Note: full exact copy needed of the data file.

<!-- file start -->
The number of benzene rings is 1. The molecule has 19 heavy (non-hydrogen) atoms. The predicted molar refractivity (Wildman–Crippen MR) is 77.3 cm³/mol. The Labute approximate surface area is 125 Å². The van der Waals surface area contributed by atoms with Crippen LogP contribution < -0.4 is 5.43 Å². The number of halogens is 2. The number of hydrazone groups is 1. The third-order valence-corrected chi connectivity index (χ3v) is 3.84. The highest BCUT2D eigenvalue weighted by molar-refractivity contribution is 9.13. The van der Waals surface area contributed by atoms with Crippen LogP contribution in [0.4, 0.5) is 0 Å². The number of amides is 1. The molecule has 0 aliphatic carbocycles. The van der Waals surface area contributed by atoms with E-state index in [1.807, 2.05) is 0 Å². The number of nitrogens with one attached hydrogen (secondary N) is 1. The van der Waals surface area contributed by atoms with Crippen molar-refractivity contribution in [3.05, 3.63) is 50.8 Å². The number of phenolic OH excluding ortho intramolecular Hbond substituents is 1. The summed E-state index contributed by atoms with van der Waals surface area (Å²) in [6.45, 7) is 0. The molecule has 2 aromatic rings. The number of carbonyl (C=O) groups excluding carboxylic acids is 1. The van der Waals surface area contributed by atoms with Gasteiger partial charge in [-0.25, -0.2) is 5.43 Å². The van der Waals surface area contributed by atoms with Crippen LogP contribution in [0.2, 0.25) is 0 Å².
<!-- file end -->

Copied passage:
The number of benzene rings is 1. The molecule has 19 heavy (non-hydrogen) atoms. The predicted molar refractivity (Wildman–Crippen MR) is 77.3 cm³/mol. The Labute approximate surface area is 125 Å². The van der Waals surface area contributed by atoms with Crippen LogP contribution < -0.4 is 5.43 Å². The number of halogens is 2. The number of hydrazone groups is 1. The third-order valence-corrected chi connectivity index (χ3v) is 3.84. The highest BCUT2D eigenvalue weighted by molar-refractivity contribution is 9.13. The van der Waals surface area contributed by atoms with Crippen LogP contribution in [0.4, 0.5) is 0 Å². The number of amides is 1. The molecule has 0 aliphatic carbocycles. The van der Waals surface area contributed by atoms with E-state index in [1.807, 2.05) is 0 Å². The number of nitrogens with one attached hydrogen (secondary N) is 1. The van der Waals surface area contributed by atoms with Crippen molar-refractivity contribution in [3.05, 3.63) is 50.8 Å². The number of phenolic OH excluding ortho intramolecular Hbond substituents is 1. The summed E-state index contributed by atoms with van der Waals surface area (Å²) in [6.45, 7) is 0. The molecule has 2 aromatic rings. The number of carbonyl (C=O) groups excluding carboxylic acids is 1. The van der Waals surface area contributed by atoms with Gasteiger partial charge in [-0.25, -0.2) is 5.43 Å². The van der Waals surface area contributed by atoms with Crippen LogP contribution in [0.2, 0.25) is 0 Å².